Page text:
i blogged a while back about seth godin’s linchpin and several of the ideas that hit home with me. it’s his best work and the book really resonated with me. i’m now reading switch by dan and chip heath and the idea of resistance has come up again, and it’s looked at in the same way. in the same way that godin talks about resistance as a force that disables thrashing or shipping, the heaths see it, too, as an obstacle to overcome but this time in the context of change. clarity dissolves resistance, so simple and so true. this line comes after a piece about scripting moves to stay the course during times of change, but it works in the context of linchpin as well. when the resistance is in the form of someone, often clarity will be able to disarm them. to continue the author mashup even futher, lencioni uses fable to drive home very simple points that often/always end in some sort of success. perhaps what lencioni is doing is offering a bit of clarity to a situation, thus making the solution seem almost intuitive where at one point it was completely hidden. a friend of mine questioned my reading choices a while back, i suppose it would appear that my reading for pleasure could easily be misconstrued as reading for work. i’m not sure if they are right or not. if i were still in the classroom would these books appeal to me? it saddens me to think that i wouldn’t read/enjoy them if i hadn’t left the classroom but that may be the case. i like books that make me think. i’ve had a terrific run of books and authors that seem to connect with me and with each other and speak strongly to the work i do and the work that i might someday want to do.
Tag Archives: lencioni
having now been to my first ‘end of the year’ off site meeting with my team i have a few opportunities unique to me. in lencioni’s death by meeting the focus ends up being on the different types of meetings, off sites being one of them, and i feel like i can now have a greater understanding of what those meetings could/should be about. if i had to characterize ours, i would have to say that innovation seemed to be the thread that ran throughout the two days. several ideas were thrown around, but one in particular resonated with a passage in ‘tribes’ by seth godin, that i came across just the other night. (yes, i’m STILL reading it)
odds are that growth and success are now inextricably linked to breaking the old rules and setting your organization’s new rules loose in an industry too afraid of change
there are lots about this quote that give me pause, and i’ll start from the end. is education an industry afraid of change? let’s call that rhetorical on many fronts. the beginning presupposes that the only way to grow and succeed in today’s world is the break rules that don’t seem to work. is it? that’s the only way? inextricably, i like that word, but not in this context. or maybe i do. we can’t avoid the confrontation, at this point, of new solutions to new problems in a climate that doesn’t encourage that type of innovation that may just solves many of our woes. it certainly makes it seem dire!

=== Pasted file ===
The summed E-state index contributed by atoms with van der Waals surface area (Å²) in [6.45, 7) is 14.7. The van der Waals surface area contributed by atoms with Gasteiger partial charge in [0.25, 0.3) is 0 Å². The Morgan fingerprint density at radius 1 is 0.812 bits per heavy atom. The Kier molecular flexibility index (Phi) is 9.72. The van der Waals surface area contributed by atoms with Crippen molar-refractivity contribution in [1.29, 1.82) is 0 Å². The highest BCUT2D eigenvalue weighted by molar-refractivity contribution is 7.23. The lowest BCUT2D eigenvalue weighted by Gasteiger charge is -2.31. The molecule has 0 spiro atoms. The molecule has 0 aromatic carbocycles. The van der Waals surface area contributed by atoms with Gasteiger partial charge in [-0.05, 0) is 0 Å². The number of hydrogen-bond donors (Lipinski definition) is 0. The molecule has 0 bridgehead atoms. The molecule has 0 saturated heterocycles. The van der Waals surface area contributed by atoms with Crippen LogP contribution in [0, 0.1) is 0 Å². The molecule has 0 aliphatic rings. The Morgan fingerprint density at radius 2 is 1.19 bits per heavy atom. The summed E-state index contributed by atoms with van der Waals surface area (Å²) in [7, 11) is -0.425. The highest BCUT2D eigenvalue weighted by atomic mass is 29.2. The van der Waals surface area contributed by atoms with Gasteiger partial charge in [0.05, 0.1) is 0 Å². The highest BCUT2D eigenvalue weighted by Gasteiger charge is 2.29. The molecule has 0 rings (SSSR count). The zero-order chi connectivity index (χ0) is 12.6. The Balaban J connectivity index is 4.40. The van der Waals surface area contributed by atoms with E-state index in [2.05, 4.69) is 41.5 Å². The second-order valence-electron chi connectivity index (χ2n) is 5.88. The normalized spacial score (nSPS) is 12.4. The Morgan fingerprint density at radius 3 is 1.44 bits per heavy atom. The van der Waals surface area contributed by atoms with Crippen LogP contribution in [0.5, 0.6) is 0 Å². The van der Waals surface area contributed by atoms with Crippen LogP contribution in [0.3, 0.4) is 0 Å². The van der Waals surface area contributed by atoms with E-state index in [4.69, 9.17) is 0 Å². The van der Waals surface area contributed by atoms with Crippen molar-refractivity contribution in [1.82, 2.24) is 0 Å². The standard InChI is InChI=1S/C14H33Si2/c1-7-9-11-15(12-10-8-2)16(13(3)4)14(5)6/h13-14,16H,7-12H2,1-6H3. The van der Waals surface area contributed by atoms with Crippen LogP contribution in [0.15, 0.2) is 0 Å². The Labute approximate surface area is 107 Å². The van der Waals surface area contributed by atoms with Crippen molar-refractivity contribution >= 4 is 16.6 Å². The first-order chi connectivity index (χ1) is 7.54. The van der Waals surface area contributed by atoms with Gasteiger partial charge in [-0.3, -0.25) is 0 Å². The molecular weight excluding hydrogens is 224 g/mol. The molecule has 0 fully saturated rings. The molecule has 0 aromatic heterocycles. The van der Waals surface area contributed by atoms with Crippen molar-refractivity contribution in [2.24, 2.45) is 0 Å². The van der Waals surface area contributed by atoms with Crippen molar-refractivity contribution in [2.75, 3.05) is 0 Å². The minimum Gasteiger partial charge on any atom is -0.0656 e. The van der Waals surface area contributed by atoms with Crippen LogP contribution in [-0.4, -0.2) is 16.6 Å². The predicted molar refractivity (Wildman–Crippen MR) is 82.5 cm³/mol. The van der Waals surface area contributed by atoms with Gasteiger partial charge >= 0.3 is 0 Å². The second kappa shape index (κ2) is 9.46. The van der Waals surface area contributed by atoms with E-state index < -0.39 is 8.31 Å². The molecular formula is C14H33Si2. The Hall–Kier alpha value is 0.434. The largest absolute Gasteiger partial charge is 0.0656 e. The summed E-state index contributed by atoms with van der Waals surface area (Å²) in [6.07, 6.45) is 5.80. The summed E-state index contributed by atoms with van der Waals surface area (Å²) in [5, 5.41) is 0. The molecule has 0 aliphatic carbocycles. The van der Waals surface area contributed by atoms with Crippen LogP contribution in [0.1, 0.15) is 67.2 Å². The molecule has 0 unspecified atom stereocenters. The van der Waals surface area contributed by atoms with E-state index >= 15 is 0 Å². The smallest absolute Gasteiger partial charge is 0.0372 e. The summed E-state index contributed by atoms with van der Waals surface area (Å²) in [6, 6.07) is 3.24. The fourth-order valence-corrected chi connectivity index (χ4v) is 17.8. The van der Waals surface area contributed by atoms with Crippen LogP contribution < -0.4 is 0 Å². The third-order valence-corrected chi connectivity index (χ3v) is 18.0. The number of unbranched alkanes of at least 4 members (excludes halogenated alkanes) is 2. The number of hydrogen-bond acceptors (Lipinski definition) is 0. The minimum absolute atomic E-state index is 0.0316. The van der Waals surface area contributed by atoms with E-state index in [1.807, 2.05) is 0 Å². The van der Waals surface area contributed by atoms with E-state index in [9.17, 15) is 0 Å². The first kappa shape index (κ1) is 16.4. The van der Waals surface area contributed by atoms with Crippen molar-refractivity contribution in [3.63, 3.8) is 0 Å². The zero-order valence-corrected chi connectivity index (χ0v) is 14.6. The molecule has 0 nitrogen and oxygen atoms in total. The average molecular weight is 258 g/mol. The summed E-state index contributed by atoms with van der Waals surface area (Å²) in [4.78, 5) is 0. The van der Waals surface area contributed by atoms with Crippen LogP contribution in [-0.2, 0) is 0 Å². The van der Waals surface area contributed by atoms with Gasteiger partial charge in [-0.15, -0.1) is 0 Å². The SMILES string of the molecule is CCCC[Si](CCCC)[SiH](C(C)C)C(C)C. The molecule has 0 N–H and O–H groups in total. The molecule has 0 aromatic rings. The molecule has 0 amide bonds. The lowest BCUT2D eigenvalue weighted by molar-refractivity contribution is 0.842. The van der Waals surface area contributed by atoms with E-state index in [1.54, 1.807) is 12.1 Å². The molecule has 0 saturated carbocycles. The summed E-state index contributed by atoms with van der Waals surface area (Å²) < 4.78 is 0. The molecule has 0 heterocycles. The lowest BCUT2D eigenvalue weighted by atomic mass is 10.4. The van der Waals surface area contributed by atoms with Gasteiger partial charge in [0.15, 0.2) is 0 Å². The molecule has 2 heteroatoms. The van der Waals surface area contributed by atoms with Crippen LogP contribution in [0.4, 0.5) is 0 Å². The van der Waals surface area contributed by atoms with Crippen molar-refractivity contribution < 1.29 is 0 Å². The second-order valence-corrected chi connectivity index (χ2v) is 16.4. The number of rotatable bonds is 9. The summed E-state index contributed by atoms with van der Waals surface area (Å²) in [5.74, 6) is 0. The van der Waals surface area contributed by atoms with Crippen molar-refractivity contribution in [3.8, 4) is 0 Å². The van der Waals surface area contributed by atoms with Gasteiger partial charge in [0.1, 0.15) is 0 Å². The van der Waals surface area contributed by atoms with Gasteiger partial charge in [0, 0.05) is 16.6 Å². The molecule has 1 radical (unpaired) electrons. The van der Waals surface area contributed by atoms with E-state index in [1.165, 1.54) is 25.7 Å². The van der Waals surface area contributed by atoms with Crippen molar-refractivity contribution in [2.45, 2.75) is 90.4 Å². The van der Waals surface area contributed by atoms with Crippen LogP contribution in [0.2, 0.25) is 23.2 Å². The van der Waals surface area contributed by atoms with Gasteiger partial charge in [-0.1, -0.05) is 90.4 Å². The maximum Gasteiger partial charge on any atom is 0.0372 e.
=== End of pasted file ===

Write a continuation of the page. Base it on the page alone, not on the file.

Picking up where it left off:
i broke down and found/bought/read lencioni’s book regrading miserable jobs. i’ve blogged about several of his other books as well and this one was very different. where his previous installments (although i’m not reading them in any sort of order) seem to focus on a more corporate business culture, this one has wider implications of why people don’t like their job. without going into his whole theory, which is surprisingly brief with only 3 main points, i want to talk about something he asserts regarding measurables. the idea behind using measurables is to be able to gauge how you are doing, instant feedback that you can manage; indicators of sorts that would help you know what you’ve accomplished. measurables are great, lord knows education is full of measurables, even if we tend to over-measure and/or focus on measuring the wrong things. the part that has me thinking is the idea of the absence of measurables makes it impossible to know how you are doing. my problem probably stems out of the idea that not all data needs to be quantitative and i think that is where this theory takes us. i think its possible to qualitatively tell if your job is going well, but i realize that’s soft in the eyes of many. boiling everything down to numbers is dangerous and can sometimes paint an inaccurate picture. i’m sure the author would tell me that i’m focusing on the wrong measurables if this were the case. i found his other points a bit more valid, but at the risk of “ruining” an interesting read…